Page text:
Amazing Crete accommodations, selfcatering, villas & apartments

Heraklion

The administrative capital of Crete, it offers a truly unique insight to authentic Cretan life like hardly any other city in the island. Named after the nearby Roman port of Heracleum (literally, “city of Hercules”), whose exact location is unkown, Heraklion is very close to the archaeological site of Knossos. It is this site which used to be the most important urban enclave in Minoan times.

Ancient Knossos is located 5km from Heraklion. It is in Knossos where the famous King Minos used to reign, in a palace beneath which the Minotaur used to hunt its victims. Myth and reality, history and legend are blurred in Crete, and very particularly in Knossos, where the mythical character of Daedalus is said to have built the labyrinth that the Minotaur inhabited. Heraklion is thus a privileged location for those eager to get to know Knossos, an obliged location when it comes to understanding the history of the Mediterranean and Aegean seas, and of Greece as a whole.

That said, Heraklion also offers entertainment galore for those who decide to explore the city to the full. Being the administrative capital of Crete, Heraklion has an unparalleled cultural offer which includes the Heraklion Archaeological Museum, the Historical Museum of Crete, the Natural History Museum and the Museum of Visual Arts, among many others. The mighty medieval fortress can still be seen from the harbour, and the Venetial Arsenal is another of the remnants of the Venetian culture that the Republic of Venice left on Crete. One of the highlights of Heraklion is its daily market – it is recommended to arrive early, when the stalls are still full of herbs, spices and olive.

All of these and many more of Heraklion’s attractions are easy to access if staying at the luxurious Lato Boutique Hotel, brought to you by Amazing Crete. Lato is one of the most popular hotels in Heraklion due to the exquisite location of the property just opposite the old city harbour. Lato Boutique Hotel offers spectacular views of the aforementioned Venetian fortress, as well as the harbour. From Lato, all the must-see shopping streets of Heraklion are also at a stone’s throw: wander along Odos Daedalou if jewellery and linen clothes is what you are after, stroll up and down Odos 1866 shopping for Cretan tisanes, or venture into the stalls selling live snails if you are feeling brave enough.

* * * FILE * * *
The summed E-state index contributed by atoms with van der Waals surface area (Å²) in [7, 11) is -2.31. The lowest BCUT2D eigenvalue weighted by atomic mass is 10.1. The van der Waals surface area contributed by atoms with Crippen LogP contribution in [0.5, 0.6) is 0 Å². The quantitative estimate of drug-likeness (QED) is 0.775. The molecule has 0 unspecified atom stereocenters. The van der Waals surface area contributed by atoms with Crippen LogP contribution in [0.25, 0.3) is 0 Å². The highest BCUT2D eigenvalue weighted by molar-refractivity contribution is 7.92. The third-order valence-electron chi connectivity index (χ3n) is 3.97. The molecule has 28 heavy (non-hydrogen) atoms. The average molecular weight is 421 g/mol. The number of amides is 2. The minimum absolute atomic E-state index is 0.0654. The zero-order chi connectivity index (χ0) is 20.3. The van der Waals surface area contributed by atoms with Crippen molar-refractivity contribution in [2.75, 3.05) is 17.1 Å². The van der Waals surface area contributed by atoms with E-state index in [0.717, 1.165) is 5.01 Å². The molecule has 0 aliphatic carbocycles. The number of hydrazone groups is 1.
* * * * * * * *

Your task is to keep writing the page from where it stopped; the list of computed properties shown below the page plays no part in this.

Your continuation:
Snails are not the only Cretan speciality that you can get to try in Heraklion: make sure you do not miss other local specialities by staying at our paramount hospitable option, Sofia Hotel Heraklion, located 5km from the harbour, where you will have the opportunity to try Loukanika (spiced pork sausages), Karpousi (pink cubes of chilled watermelon), Spanakopites (tiny spinach filo pastry pies), or Melitzanosalata (puréed grilled aubergines with herbs). However, Heraklion offers many more accommodation options, including suites and villas. If willing to visit Hersonissos, the Paradise Island Villas are an excellent choice, as they are located between Heraklion and Hersonissos.

The largest airport in Crete, and second busiest airport in Greece due to the sheer number of visitors that Crete receives every year, is Heraklion International Airport, which offers frequent low-cost and charter flights to the main airports of mainland Europe and the United Kingdom. Heraklion International airport is located only 5km east of the city. Heraklion is very well-connected to the rest of the island, for it is the most important city. A motorway connects Heraklion with other beautiful holiday locations throghout the island where Amazing Crete also has chosen selected accommodation options, such as Agios Nikolaos, Chania or Rethymnon.

Heraklion is also an important port city; ferries and boats travel daily from Heraklion to destinations such as Mykonos, Rhodes, Santorini Island and even the Piraeus, the port of Athens. One of the best connected cities in the Mediterranean paradise of Crete, its multiple tavernas, cafés and restaurants, as well as its broad and varied cultural offer, make it one not to be missed when it comes to getting a grasp of the contemporary life of Cretans.